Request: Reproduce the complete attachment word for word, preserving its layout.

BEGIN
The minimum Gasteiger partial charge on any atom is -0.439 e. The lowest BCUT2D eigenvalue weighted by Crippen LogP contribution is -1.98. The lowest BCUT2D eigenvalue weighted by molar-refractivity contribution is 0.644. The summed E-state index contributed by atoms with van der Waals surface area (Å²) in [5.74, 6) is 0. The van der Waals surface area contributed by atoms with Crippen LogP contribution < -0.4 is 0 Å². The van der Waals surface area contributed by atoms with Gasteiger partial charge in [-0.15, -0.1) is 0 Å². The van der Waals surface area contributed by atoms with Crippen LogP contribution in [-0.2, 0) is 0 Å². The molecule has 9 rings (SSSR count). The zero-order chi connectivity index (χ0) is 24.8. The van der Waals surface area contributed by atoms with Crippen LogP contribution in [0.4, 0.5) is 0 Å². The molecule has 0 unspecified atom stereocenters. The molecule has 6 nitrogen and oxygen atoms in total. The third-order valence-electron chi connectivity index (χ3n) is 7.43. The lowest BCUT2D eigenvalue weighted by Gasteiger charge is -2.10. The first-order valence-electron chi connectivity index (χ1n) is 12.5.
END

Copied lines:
The minimum Gasteiger partial charge on any atom is -0.439 e. The lowest BCUT2D eigenvalue weighted by Crippen LogP contribution is -1.98. The lowest BCUT2D eigenvalue weighted by molar-refractivity contribution is 0.644. The summed E-state index contributed by atoms with van der Waals surface area (Å²) in [5.74, 6) is 0. The van der Waals surface area contributed by atoms with Crippen LogP contribution < -0.4 is 0 Å². The van der Waals surface area contributed by atoms with Gasteiger partial charge in [-0.15, -0.1) is 0 Å². The van der Waals surface area contributed by atoms with Crippen LogP contribution in [-0.2, 0) is 0 Å². The molecule has 9 rings (SSSR count). The zero-order chi connectivity index (χ0) is 24.8. The van der Waals surface area contributed by atoms with Crippen LogP contribution in [0.4, 0.5) is 0 Å². The molecule has 0 unspecified atom stereocenters. The molecule has 6 nitrogen and oxygen atoms in total. The third-order valence-electron chi connectivity index (χ3n) is 7.43. The lowest BCUT2D eigenvalue weighted by Gasteiger charge is -2.10. The first-order valence-electron chi connectivity index (χ1n) is 12.5.